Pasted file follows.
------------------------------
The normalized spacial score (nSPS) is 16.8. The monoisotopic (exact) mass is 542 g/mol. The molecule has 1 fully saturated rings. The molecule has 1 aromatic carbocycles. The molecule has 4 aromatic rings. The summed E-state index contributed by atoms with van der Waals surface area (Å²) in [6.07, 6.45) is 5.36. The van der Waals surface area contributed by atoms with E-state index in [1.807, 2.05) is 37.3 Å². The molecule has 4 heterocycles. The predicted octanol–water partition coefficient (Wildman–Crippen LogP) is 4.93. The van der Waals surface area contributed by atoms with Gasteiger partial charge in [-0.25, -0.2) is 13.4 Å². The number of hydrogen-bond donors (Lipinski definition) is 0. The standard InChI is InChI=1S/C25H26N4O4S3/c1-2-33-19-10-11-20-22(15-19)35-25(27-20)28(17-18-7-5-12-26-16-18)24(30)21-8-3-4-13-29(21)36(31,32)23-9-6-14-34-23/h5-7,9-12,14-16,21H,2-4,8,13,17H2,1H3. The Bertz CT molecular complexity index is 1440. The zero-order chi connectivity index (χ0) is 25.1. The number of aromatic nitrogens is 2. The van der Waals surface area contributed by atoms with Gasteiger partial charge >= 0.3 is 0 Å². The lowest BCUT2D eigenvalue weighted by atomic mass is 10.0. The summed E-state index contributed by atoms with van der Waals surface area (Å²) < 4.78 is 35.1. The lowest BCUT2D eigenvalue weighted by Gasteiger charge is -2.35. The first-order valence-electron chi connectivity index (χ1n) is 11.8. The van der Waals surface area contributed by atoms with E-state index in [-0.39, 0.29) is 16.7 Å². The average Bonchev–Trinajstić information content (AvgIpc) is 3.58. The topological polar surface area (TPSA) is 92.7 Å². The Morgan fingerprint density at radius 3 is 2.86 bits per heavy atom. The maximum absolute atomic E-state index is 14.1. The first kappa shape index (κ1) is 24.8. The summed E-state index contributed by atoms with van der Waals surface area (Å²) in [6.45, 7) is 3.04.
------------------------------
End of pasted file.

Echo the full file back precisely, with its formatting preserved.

The normalized spacial score (nSPS) is 16.8. The monoisotopic (exact) mass is 542 g/mol. The molecule has 1 fully saturated rings. The molecule has 1 aromatic carbocycles. The molecule has 4 aromatic rings. The summed E-state index contributed by atoms with van der Waals surface area (Å²) in [6.07, 6.45) is 5.36. The van der Waals surface area contributed by atoms with E-state index in [1.807, 2.05) is 37.3 Å². The molecule has 4 heterocycles. The predicted octanol–water partition coefficient (Wildman–Crippen LogP) is 4.93. The van der Waals surface area contributed by atoms with Gasteiger partial charge in [-0.25, -0.2) is 13.4 Å². The number of hydrogen-bond donors (Lipinski definition) is 0. The standard InChI is InChI=1S/C25H26N4O4S3/c1-2-33-19-10-11-20-22(15-19)35-25(27-20)28(17-18-7-5-12-26-16-18)24(30)21-8-3-4-13-29(21)36(31,32)23-9-6-14-34-23/h5-7,9-12,14-16,21H,2-4,8,13,17H2,1H3. The Bertz CT molecular complexity index is 1440. The zero-order chi connectivity index (χ0) is 25.1. The number of aromatic nitrogens is 2. The van der Waals surface area contributed by atoms with Gasteiger partial charge >= 0.3 is 0 Å². The lowest BCUT2D eigenvalue weighted by atomic mass is 10.0. The summed E-state index contributed by atoms with van der Waals surface area (Å²) < 4.78 is 35.1. The lowest BCUT2D eigenvalue weighted by Gasteiger charge is -2.35. The first-order valence-electron chi connectivity index (χ1n) is 11.8. The van der Waals surface area contributed by atoms with E-state index in [-0.39, 0.29) is 16.7 Å². The average Bonchev–Trinajstić information content (AvgIpc) is 3.58. The topological polar surface area (TPSA) is 92.7 Å². The Morgan fingerprint density at radius 3 is 2.86 bits per heavy atom. The maximum absolute atomic E-state index is 14.1. The first kappa shape index (κ1) is 24.8. The summed E-state index contributed by atoms with van der Waals surface area (Å²) in [6.45, 7) is 3.04.